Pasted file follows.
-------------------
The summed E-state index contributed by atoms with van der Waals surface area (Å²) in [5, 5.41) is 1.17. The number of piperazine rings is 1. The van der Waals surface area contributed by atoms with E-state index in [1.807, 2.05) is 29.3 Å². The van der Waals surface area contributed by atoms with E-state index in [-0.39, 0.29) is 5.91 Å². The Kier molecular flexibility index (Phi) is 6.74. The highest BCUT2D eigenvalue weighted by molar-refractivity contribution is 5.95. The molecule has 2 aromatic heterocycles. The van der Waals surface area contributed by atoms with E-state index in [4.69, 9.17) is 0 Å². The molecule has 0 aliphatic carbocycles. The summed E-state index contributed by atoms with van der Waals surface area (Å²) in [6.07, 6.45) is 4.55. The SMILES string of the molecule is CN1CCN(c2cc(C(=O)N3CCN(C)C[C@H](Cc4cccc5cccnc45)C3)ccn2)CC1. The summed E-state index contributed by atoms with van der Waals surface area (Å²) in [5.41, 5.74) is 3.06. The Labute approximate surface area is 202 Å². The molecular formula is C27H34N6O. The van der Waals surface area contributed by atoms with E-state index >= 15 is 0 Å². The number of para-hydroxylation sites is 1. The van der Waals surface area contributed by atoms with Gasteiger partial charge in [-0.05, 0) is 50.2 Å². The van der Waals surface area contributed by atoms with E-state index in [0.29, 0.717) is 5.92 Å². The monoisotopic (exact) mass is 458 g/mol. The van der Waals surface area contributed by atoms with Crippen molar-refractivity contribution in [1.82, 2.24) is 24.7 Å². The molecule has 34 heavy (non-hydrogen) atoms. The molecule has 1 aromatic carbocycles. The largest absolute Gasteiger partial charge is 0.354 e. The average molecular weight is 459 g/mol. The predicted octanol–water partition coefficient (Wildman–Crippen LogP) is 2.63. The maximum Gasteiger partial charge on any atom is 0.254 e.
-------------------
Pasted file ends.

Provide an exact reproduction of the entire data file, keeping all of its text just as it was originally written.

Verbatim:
The summed E-state index contributed by atoms with van der Waals surface area (Å²) in [5, 5.41) is 1.17. The number of piperazine rings is 1. The van der Waals surface area contributed by atoms with E-state index in [1.807, 2.05) is 29.3 Å². The van der Waals surface area contributed by atoms with E-state index in [-0.39, 0.29) is 5.91 Å². The Kier molecular flexibility index (Phi) is 6.74. The highest BCUT2D eigenvalue weighted by molar-refractivity contribution is 5.95. The molecule has 2 aromatic heterocycles. The van der Waals surface area contributed by atoms with E-state index in [4.69, 9.17) is 0 Å². The molecule has 0 aliphatic carbocycles. The summed E-state index contributed by atoms with van der Waals surface area (Å²) in [6.07, 6.45) is 4.55. The SMILES string of the molecule is CN1CCN(c2cc(C(=O)N3CCN(C)C[C@H](Cc4cccc5cccnc45)C3)ccn2)CC1. The summed E-state index contributed by atoms with van der Waals surface area (Å²) in [5.41, 5.74) is 3.06. The Labute approximate surface area is 202 Å². The molecular formula is C27H34N6O. The van der Waals surface area contributed by atoms with E-state index >= 15 is 0 Å². The number of para-hydroxylation sites is 1. The van der Waals surface area contributed by atoms with Gasteiger partial charge in [-0.05, 0) is 50.2 Å². The van der Waals surface area contributed by atoms with E-state index in [0.29, 0.717) is 5.92 Å². The monoisotopic (exact) mass is 458 g/mol. The van der Waals surface area contributed by atoms with Crippen molar-refractivity contribution in [1.82, 2.24) is 24.7 Å². The molecule has 34 heavy (non-hydrogen) atoms. The molecule has 1 aromatic carbocycles. The largest absolute Gasteiger partial charge is 0.354 e. The average molecular weight is 459 g/mol. The predicted octanol–water partition coefficient (Wildman–Crippen LogP) is 2.63. The maximum Gasteiger partial charge on any atom is 0.254 e.